PHOENIX — The city will break ground on a new civic center building, the centerpiece of a downtown revitalization effort, after officials agreed on a financing package in time to meet a Sept. 25 deadline on a contact for construction.

Groundbreaking is scheduled at noon Thursday, Oct. 5, at 220 N. Main Street.

Under the arrangement, the city will borrow $1.5 million to give to the Phoenix Urban Renewal Agency with repayment provisions. The agency had been attempting to get a loan from Umpqua Bank for the project.

“There were some conditions that needed to be satisfied (for the loan). I don’t believe there would be the same concerns (with the city),” said Mayor Chris Luz. “I really stressed that we needed to build the center, to do it right.”

Tax revenues that the urban renewal agency receives will be more than adequate to repay the city, said Luz. Loan negotiations are taking place and may include payment of just the interest in the first few years, he said.

Adroit Construction was selected as project contractor through a request for proposals competition. Adroit’s proposal was good through Sept. 25. Construction is expected to take about nine months, and the firm will move fencing, an office trailer and equipment onto the site beginning Monday.

The total project cost is budgeted at $2.8 million. The building will be 6,500 square feet and include space for events. An adjacent plaza will be constructed. There will be a City Council chambers, and the Chamber of Commerce may have an office there, said Luz.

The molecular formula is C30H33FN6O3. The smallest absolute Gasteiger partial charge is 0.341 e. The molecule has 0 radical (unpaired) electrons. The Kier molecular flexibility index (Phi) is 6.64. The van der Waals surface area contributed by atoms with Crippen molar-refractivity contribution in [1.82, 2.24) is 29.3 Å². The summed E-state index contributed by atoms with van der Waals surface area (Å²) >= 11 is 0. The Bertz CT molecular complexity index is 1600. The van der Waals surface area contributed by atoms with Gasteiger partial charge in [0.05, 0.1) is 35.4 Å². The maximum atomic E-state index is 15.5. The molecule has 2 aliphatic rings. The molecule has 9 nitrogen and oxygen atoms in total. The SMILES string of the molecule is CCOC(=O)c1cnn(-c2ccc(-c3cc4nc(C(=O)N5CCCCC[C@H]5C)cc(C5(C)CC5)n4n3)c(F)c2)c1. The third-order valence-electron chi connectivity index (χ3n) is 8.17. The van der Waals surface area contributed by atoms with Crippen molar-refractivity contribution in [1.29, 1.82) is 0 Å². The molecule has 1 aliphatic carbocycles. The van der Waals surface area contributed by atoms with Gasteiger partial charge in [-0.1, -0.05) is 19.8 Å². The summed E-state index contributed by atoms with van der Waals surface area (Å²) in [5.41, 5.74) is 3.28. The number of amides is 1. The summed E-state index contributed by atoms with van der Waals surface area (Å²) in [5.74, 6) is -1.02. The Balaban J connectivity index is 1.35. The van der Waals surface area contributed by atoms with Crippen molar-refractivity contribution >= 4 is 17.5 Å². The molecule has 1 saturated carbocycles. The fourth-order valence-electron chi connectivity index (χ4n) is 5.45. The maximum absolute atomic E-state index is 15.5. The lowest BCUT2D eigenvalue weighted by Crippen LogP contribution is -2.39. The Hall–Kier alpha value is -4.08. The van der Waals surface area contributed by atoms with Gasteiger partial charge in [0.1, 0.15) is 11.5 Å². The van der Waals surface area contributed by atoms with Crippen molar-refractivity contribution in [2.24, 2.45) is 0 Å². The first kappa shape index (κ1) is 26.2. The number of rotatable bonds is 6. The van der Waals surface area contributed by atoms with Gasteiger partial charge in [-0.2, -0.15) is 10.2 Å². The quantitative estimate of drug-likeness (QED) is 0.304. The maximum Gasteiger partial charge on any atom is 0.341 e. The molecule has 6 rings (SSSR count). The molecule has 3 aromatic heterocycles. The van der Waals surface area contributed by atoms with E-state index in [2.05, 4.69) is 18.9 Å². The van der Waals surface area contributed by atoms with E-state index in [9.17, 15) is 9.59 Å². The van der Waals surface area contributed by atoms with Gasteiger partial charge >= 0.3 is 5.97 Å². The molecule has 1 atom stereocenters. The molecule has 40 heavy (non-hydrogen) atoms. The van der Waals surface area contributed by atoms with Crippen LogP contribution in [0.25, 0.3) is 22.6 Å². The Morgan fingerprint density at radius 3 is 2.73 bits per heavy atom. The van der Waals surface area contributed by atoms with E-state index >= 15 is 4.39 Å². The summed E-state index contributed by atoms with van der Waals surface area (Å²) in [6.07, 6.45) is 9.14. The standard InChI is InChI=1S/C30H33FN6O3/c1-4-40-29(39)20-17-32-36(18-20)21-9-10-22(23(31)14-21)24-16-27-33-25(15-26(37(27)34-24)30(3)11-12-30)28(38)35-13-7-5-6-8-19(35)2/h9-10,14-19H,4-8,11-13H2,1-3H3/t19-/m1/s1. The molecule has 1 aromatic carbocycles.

PHURA's Interim Executive Director Dave Kanner and city Public Works Director Ray DiPasquale previously said the project’s 2 percent contingency was on the low side. But the fact that bids received for the construction were close to each other is an indication that Adroit had a pretty accurate number for the project, said Kanner.

“We may not have to dig into the contingency,” said Kanner.

A community center has been viewed as a key piece of urban renewal efforts to revitalize the downtown on 31 acres bordered by Main Street, Bear Creek Drive, First and Fourth streets. But commercial lots owned by the agency inside the area aren’t selling. Officials hope the center will trigger sales.

PHURA and the city are also in discussion about dissolving the current board of directors, with the City Council becoming the agency board, possibly as early as November. City Manager Eric Swanson would take over as agency executive director from Kanner, who works part time.

“All of our citizen representatives (on the PHURA board) have agreed we need to move on,” said Al Muelhoefer, board chairman. “It’s best for the city to take over. They inherit the building once it's done.”

First proposed in 2015, the structure has been referred to as the plaza building, but civic center has been suggested as a more accurate description.

“The people that I bounced it off of generally believe it’s a better name in terms of reflecting what the building is going to be used for,” said Muelhoefer.  

— Tony Boom is an Ashland freelance writer. Reach him attboomwriter@gmail.com.